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Being "stupid" about the subject of abortion shouldn't get you fired.

I disagree with Ms. Keller's views on Roe v Wade. Does that make her racist or a bad corporate restructuring attorney? I don't think so. In fact she's entitled to disagree with me (I can't believe I actually said that).


Would I ever hire Hogan Lovell? Probably not. F-ck them!


No Dissent on Abortion Allowed at Hogan Lovells

The global law firm fired me for defending the Supreme Court’s Dobbs decision.

By Robin Keller, WSJ

Nov. 29, 2022 6:12 pm ET


After the Supreme Court issued its Dobbs decision overturning Roe v. Wade in June, global law firm Hogan Lovells organized an online conference call for female employees. As a retired equity partner still actively serving clients, I was invited to participate in what was billed as a “safe space” for women at the firm to discuss the decision. It might have been a safe space for some, but it wasn’t safe for me.


Everyone else who spoke on the call was unanimous in her anger and outrage about Dobbs. I spoke up to offer a different view. I noted that many jurists and commentators believed Roe had been wrongly decided. I said that the court was right to remand the issue to the states. I added that I thought abortion-rights advocates had brought much of the pushback against Roe on themselves by pushing for extreme policies. I referred to numerous reports of disproportionately high rates of abortion in the black community, which some have called a form of genocide. I said I thought this was tragic.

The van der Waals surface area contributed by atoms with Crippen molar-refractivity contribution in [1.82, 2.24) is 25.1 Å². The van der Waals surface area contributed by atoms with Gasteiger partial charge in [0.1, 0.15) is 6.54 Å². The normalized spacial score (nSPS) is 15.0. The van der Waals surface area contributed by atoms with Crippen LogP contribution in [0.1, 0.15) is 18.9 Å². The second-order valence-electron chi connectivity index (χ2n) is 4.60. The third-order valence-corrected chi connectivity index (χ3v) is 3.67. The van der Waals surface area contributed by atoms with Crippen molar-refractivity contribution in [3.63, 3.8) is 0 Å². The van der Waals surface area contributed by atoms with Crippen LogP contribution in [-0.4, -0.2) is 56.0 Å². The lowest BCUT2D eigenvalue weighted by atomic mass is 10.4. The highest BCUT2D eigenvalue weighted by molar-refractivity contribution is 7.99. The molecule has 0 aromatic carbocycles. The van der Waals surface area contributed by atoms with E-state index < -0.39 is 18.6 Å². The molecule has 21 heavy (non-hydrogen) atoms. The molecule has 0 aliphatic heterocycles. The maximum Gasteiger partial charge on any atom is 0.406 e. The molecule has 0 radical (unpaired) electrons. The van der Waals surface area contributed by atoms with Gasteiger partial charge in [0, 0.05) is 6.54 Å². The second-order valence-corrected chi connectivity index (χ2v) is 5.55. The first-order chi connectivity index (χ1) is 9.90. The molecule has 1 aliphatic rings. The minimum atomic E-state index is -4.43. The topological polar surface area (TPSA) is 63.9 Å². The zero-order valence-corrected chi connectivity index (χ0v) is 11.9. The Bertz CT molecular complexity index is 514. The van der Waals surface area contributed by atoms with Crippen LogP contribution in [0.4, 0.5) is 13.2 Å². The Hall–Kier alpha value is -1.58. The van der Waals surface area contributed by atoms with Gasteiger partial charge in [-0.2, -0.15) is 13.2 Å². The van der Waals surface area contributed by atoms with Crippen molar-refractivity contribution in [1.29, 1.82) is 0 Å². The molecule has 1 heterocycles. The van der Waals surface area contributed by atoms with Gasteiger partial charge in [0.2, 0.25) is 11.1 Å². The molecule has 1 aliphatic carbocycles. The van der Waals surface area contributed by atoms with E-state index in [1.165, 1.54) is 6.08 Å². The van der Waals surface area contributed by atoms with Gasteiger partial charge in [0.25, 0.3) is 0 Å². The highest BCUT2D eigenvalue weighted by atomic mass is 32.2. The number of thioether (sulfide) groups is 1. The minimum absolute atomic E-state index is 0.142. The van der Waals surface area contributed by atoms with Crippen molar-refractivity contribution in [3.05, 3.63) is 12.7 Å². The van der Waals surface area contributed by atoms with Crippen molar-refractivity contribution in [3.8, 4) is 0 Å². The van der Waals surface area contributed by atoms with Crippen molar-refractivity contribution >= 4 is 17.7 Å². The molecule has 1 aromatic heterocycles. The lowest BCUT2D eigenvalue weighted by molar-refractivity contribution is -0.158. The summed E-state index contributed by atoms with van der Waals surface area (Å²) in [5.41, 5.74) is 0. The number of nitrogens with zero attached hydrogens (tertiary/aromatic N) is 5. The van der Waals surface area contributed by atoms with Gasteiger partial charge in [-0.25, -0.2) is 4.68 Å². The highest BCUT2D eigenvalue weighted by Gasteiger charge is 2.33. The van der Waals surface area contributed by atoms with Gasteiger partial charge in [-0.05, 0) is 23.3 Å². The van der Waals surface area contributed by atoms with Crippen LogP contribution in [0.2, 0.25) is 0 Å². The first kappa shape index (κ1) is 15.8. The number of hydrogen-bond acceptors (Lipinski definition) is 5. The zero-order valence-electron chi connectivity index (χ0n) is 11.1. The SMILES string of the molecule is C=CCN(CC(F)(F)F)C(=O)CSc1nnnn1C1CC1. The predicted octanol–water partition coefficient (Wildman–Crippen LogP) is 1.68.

The outrage was immediate. The next speaker called me a racist and demanded that I leave the meeting. Other participants said they “lost their ability to breathe” on hearing my comments. After more of the same, I hung up.


Someone made a formal complaint to the firm. Later that day, Hogan Lovells suspended my contracts, cut off my contact with clients, removed me from email and document systems, and emailed all U.S. personnel saying that a forum participant had made “anti-Black comments” and was suspended pending an investigation. The firm also released a statement to the legal website Above the Law bemoaning the devastating impact my views had on participants in the forum—most of whom were lawyers participating in a call convened expressly for the purpose of discussing a controversial legal and political topic. Someone leaked my name to the press.


I filed my own complaint with the firm’s general counsel’s office alleging that the firm and those who had attacked me on the call had violated the company’s antiharassment policy by publicly labeling me a racist. Hogan Lovells hired another firm to conduct an outside investigation. Three weeks later I received a letter stating that the firm had concluded that my reference to comments labeling black abortion rates genocide was a violation of the antiharassment policy. Never mind that this view has been expressed by numerous mainstream commentators, black and white, including in these pages. My complaint was dismissed, my contracts with the firm were terminated, and other firms, wary of the publicity, blackballed me—all after an unblemished 44-year career.


The response of the rabidly anti-Dobbs participants on the call wasn’t surprising. What was shocking, at least to me, was how eagerly Hogan Lovells kowtowed to a woke faction inside its workforce. Several women on the call—as well as male lawyers at the firm—contacted me later to offer private support for my right to express my views. Those former colleagues must now realize that they are in a hostile work environment. If this could happen to me, anyone who expresses a disfavored opinion—even on a matter of law—can expect the same treatment: immediate cancellation without concern for client interests, due process or fairness.


Ms. Keller is former head of the U.S. business restructuring and insolvency practice at Hogan Lovells.

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